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The concept itself is perfectly sound. Active monitors are ubiquitous on the recording console and slowly but surely also inch their way into domestic desktop setups where the absence of external amps and cabling are real assets. Sitting less than a meter removed creates obvious challenges for multi-ways, hence Jarek's search for the ideal widebander. It took him six months and plenty of prototyping to finally settle on Dayton's 4-inch all-aluminum RS 100 driver.

With a resonant frequency of 87.5Hz, his very long vertical port fires down for instant boundary reinforcement to enhance response without breaking supernatural records. A wooden spacer in front and single spike in the rear fix the intended loading. Though the speaker is short—100 x 239 x 210mm—Jarek claims that its single driver requires no further tilt back than the already rakish baffle to produce proper treble balance at the ear.

His active electronics include an analog compensation network to linearize the driver as well as user-adjustable treble and bass controls. There are standard 1V XLR and RCA inputs—only one speaker is active, the other slaves to it passively—and one 0.5V RCA input for low-output portable sources like iPod & Co. And of course there's a mono sub output and a coax output to the slave unit.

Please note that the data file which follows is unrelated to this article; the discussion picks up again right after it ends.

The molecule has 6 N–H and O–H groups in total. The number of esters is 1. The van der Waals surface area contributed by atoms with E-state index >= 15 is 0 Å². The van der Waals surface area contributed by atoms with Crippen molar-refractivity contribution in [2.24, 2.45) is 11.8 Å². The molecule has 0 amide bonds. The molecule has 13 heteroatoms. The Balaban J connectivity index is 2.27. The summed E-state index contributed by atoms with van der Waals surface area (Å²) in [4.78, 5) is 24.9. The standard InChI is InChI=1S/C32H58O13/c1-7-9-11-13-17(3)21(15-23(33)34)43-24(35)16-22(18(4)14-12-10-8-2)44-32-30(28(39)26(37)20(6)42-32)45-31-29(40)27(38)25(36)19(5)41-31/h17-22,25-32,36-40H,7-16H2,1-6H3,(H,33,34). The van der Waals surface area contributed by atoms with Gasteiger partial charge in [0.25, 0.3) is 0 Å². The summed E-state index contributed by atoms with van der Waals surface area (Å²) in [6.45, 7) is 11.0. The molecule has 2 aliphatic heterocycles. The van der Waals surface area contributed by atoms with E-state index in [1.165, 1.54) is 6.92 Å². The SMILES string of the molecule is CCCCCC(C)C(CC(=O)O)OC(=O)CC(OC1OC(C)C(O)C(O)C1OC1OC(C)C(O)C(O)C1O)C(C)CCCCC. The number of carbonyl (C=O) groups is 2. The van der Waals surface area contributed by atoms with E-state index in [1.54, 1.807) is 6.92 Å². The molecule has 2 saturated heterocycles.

The XLRs confirm that Jarek views the Studio Oslo as a serious nearfield mastering tool at home in the small studio* just as it is on the consumer's work or play desk. At such short distances one necessarily stares the speaker straight in the eye. A natty dress code thus was essential. Ancient Audio offer a variety of wood veneers and gloss lacquers. To show off the latter, Jarek asked that I pick one from the RAL catalogue. Eyeing the reed green of my Ikea desk's tempered glass top, I emailed him the requisite code.

* "The name was inspired by the famous Rainbow Studio, birthplace of  the best records of Cool and  Scandinavian jazz due mostly to the ECM label."

I'd once before heard modest widebanders from Spain's Passion &ound stage shockingly big out of small ported boxes leashed to a class T amp. I was certain that a designer with Jarek's excellent track record had massaged the basic recipe which here is arranged in the key of class AB for all its 30 watts worth of Philips TDA8566Q. Power from the wall goes through an SMPS wart but any similar 17-19VDC job may apply. The late addition of a perfectly matched subwoofer promised to be the cherry on top. Or foundation platter to serve up this miniaturized attempt at domestic wow+cute factor plus audiophile grins.

The woofer would be particularly useful for action soundtracks to put da boom boom in di riddim as a Jamaican singer extols on an Andy Narell record. That's because Jarek also sees the Studio Oslo leashed to flat-panel televisions where seating distances increase and special effects mine depths which acoustic music does not.